be ordered into compatible or incompatible tasks. Different processors may have specific
tasks assigned to them, for example a robot which drills holes does not do welding. There
may be capacity constraints, that is, the number of tasks are greater than the number of
processors. There may also be compatibility constraints, between the order of the tasks
and between tasks and processors. A complex job or project may be viewed as consisting
of a number of smaller tasks, for example constructing large buildings, bridges, operating
computers, traffic lights, etc. Suppose a job or project can be viewed as composed of n
tasks numbered 1, 2, . . . , n. If the task i takes a time Ti , what is the minimum time to
complete the job? Upper and lower bounds are easily computed from the following. If all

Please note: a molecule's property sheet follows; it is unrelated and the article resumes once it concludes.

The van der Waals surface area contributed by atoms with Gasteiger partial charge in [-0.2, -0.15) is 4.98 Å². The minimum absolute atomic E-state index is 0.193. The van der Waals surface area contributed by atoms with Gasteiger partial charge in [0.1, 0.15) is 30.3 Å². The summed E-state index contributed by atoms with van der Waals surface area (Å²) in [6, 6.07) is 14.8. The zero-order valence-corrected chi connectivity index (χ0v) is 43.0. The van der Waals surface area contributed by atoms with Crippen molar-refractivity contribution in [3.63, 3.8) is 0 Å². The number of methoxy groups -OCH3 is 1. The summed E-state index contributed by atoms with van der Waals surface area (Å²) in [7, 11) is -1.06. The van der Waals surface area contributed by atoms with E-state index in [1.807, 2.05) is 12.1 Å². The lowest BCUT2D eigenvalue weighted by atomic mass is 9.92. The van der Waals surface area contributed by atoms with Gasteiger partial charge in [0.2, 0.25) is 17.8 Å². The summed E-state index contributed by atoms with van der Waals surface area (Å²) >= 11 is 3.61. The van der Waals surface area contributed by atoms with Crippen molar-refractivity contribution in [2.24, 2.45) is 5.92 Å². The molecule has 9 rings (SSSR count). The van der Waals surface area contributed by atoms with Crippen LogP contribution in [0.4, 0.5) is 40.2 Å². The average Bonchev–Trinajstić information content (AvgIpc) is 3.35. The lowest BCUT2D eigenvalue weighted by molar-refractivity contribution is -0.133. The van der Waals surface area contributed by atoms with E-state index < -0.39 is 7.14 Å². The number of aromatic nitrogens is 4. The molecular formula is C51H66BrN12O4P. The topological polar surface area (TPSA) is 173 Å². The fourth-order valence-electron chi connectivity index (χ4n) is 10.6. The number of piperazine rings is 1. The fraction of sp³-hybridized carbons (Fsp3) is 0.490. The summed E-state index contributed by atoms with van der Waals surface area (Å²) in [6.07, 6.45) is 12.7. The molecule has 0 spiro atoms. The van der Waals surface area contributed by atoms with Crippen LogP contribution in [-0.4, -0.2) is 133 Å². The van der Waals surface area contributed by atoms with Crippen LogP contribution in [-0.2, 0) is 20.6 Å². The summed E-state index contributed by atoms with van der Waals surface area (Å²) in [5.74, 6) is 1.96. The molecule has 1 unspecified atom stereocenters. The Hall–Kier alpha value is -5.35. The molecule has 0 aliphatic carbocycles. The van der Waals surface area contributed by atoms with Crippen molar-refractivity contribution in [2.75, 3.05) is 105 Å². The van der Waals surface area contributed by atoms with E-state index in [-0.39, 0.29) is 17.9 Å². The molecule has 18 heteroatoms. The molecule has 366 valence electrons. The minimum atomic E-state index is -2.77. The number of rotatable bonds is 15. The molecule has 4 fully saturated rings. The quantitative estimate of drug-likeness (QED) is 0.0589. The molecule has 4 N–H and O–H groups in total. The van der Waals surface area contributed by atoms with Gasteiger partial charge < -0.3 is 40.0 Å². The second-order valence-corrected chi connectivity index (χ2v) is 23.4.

tasks can be done simultaneously then the minimum time is
Tmin = max{T1 , T2 , . . . , Tn } = max Ti .
i
1in
The longest time occurs if all tasks have to be done sequentially (assume no slack)
Tmax = T1 + T2 + + Tn =
n
X
Ti .
i=1
Here we assume there is no delay between tasks and that Ti is the minimum time to
complete task i. We have that the actual time of completion, T is bounded by
Tmin T Tmax .
The calculation of T will require consideration of other constraints.
(i) The number of staff, machines, processors available to complete tasks at the same
time.
(ii) Some tasks must be completed before others or cannot be performed simultaneously.
11
Type (i) constraints are called capacity constraints, while type (ii) constraints are
called compatibility constraints.